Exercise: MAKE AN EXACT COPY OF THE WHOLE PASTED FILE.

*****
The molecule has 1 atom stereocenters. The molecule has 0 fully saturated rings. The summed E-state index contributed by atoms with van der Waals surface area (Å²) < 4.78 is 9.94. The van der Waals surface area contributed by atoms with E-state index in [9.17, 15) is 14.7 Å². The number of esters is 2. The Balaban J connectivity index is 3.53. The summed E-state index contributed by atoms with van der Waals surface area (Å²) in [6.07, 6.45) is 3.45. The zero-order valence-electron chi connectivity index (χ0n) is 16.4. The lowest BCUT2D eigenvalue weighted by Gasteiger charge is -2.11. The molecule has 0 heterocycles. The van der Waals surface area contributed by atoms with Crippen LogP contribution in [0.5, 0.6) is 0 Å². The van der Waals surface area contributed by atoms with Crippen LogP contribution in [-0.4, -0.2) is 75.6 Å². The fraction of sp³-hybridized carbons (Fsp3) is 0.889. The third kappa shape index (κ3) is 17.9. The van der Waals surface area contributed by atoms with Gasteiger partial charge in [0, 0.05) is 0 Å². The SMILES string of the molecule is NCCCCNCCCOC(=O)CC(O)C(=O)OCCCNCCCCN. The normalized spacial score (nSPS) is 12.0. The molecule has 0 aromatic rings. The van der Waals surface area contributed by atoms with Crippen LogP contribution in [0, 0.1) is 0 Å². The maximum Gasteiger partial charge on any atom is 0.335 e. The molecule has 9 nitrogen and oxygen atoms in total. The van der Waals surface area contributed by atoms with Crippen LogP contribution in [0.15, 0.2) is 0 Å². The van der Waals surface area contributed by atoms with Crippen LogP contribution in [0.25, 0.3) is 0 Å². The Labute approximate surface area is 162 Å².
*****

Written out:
The molecule has 1 atom stereocenters. The molecule has 0 fully saturated rings. The summed E-state index contributed by atoms with van der Waals surface area (Å²) < 4.78 is 9.94. The van der Waals surface area contributed by atoms with E-state index in [9.17, 15) is 14.7 Å². The number of esters is 2. The Balaban J connectivity index is 3.53. The summed E-state index contributed by atoms with van der Waals surface area (Å²) in [6.07, 6.45) is 3.45. The zero-order valence-electron chi connectivity index (χ0n) is 16.4. The lowest BCUT2D eigenvalue weighted by Gasteiger charge is -2.11. The molecule has 0 heterocycles. The van der Waals surface area contributed by atoms with Crippen LogP contribution in [0.5, 0.6) is 0 Å². The van der Waals surface area contributed by atoms with Crippen LogP contribution in [-0.4, -0.2) is 75.6 Å². The fraction of sp³-hybridized carbons (Fsp3) is 0.889. The third kappa shape index (κ3) is 17.9. The van der Waals surface area contributed by atoms with Gasteiger partial charge in [0, 0.05) is 0 Å². The SMILES string of the molecule is NCCCCNCCCOC(=O)CC(O)C(=O)OCCCNCCCCN. The normalized spacial score (nSPS) is 12.0. The molecule has 0 aromatic rings. The van der Waals surface area contributed by atoms with Crippen LogP contribution in [0, 0.1) is 0 Å². The maximum Gasteiger partial charge on any atom is 0.335 e. The molecule has 9 nitrogen and oxygen atoms in total. The van der Waals surface area contributed by atoms with Crippen LogP contribution in [0.15, 0.2) is 0 Å². The van der Waals surface area contributed by atoms with Crippen LogP contribution in [0.25, 0.3) is 0 Å². The Labute approximate surface area is 162 Å².